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A founder mutation of the BRCA1 gene in Western Sweden associated with a high incidence of breast and ovarian cancer.

Journal article
Authors Zakaria Einbeigi
Annika Bergman
Lars-Gunnar Kindblom
Tommy Martinsson
Jeanne Meis-Kindblom
Margareta Nordling
Mark Suurküla
Jan Wahlström
Arne Wallgren
Per Karlsson
Published in European journal of cancer
Volume 37
Issue 15
Pages 1904-9
ISSN 0959-8049
Publication year 2001
Published at
Pages 1904-9
Language en
Keywords Adult, Aged, Breast Neoplasms, epidemiology, genetics, DNA Mutational Analysis, methods, Female, Founder Effect, Genes, BRCA1, genetics, Humans, Incidence, Middle Aged, Multivariate Analysis, Mutation, Neoplastic Syndromes, Hereditary, epidemiology, genetics, Ovarian Neoplasms, epidemiology, genetics, Polymerase Chain Reaction, methods, Risk Assessment, Survival Rate, Sweden, epidemiology
Subject categories Medical Genetics, Public health medicine research areas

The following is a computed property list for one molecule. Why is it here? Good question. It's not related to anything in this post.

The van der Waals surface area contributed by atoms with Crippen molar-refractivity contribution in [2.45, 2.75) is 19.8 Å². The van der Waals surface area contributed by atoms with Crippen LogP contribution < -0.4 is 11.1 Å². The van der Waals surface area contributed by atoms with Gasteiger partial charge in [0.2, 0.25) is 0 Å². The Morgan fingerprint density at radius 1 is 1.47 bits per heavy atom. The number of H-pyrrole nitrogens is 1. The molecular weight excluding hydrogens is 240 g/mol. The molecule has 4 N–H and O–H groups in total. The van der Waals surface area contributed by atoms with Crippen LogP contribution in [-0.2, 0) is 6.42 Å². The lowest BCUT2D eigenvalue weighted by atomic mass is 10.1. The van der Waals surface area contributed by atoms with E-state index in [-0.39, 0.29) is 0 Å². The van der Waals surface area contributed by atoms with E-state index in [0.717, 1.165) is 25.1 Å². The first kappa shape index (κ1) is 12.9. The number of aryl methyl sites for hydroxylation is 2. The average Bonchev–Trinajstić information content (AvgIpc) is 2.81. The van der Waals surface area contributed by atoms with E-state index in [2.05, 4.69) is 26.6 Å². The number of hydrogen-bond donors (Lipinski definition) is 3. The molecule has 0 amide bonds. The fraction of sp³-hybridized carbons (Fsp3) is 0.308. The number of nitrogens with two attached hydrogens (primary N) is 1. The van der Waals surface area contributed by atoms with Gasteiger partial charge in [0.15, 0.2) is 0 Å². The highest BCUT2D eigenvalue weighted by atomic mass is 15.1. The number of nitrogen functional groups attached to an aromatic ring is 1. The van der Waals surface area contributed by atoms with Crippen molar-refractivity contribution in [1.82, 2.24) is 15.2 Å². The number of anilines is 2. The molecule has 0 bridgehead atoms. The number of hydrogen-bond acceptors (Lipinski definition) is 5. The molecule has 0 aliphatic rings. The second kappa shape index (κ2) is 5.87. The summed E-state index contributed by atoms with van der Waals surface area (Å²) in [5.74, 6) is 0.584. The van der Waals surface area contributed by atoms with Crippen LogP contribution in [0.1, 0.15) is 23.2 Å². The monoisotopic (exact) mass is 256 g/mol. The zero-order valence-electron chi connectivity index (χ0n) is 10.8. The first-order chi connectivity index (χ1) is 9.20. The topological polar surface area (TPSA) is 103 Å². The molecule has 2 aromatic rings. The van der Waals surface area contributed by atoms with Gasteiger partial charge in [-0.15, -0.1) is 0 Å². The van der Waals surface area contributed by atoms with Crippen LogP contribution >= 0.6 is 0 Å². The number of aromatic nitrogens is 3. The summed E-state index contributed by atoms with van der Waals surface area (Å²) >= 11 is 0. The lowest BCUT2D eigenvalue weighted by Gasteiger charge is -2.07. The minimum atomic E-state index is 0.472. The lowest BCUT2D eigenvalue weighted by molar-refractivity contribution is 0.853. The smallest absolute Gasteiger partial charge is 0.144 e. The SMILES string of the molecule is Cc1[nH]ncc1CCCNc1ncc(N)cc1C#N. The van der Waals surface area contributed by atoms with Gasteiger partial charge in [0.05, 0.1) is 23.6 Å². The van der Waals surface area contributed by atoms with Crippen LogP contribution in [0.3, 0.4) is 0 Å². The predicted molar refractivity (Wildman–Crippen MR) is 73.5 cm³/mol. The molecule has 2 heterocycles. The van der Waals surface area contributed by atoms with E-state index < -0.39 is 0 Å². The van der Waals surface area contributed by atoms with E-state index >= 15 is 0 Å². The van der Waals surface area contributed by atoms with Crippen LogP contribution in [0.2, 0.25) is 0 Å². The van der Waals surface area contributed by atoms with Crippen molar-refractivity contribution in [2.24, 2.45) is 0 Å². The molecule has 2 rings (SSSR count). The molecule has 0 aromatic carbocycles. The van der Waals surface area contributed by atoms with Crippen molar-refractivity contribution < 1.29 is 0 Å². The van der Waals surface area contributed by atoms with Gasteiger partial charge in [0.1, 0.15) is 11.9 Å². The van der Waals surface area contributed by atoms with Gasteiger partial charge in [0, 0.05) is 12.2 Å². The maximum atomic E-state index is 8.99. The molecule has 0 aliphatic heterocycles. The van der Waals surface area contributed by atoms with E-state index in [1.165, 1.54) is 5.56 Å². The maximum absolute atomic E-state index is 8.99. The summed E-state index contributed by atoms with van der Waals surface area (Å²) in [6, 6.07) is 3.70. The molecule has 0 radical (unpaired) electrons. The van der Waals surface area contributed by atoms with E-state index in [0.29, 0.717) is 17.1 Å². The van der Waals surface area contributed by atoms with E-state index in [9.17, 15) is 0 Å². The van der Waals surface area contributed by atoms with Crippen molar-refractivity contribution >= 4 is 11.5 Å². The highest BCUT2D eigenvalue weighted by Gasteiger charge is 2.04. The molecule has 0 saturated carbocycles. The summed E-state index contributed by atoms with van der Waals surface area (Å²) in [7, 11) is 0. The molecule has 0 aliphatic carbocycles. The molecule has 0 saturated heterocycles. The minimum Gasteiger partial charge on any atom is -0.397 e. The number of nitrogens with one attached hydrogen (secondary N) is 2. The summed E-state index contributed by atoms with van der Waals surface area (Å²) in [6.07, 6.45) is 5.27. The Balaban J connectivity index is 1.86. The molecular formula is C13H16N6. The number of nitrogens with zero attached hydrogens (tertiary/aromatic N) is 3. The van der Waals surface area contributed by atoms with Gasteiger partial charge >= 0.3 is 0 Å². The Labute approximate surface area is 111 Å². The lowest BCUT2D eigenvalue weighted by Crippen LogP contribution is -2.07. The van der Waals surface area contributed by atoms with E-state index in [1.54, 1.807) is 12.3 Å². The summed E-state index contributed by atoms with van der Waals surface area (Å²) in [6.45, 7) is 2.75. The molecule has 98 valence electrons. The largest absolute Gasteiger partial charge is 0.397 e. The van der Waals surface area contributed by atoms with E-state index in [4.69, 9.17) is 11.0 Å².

Abstract

The aim of this study was to describe and characterise a founder mutation of the BRCA1 gene in western Sweden. Of 62 families screened for BRCA mutations, 24 had BRCA1 mutations and two had BRCA2 mutations. Tumours that occurred in family members were histologically reviewed and mutational status was analysed using archival paraffin-embedded tissues. The same BRCA1 mutation, 3171ins5, was found in 16 families who were clustered along the western coast of Sweden. Mutation analysis revealed a maternal linkage in 13 families and a paternal linkage in 3. There was complete agreement between mutation analysis results obtained from blood and archival tissues. The penetrance of breast or ovarian cancer by age 70 years was estimated to be between 59 and 93%. There were no differences in survivals between breast or ovarian cancer patients with the mutation and age-matched controls. Thus, a predominant BRCA1 gene founder mutation associated with a high risk of breast and ovarian cancer has been identified and found to occur in a restricted geographical area, thereby allowing timely and cost-effective mutation screening using blood samples or archival histological material.

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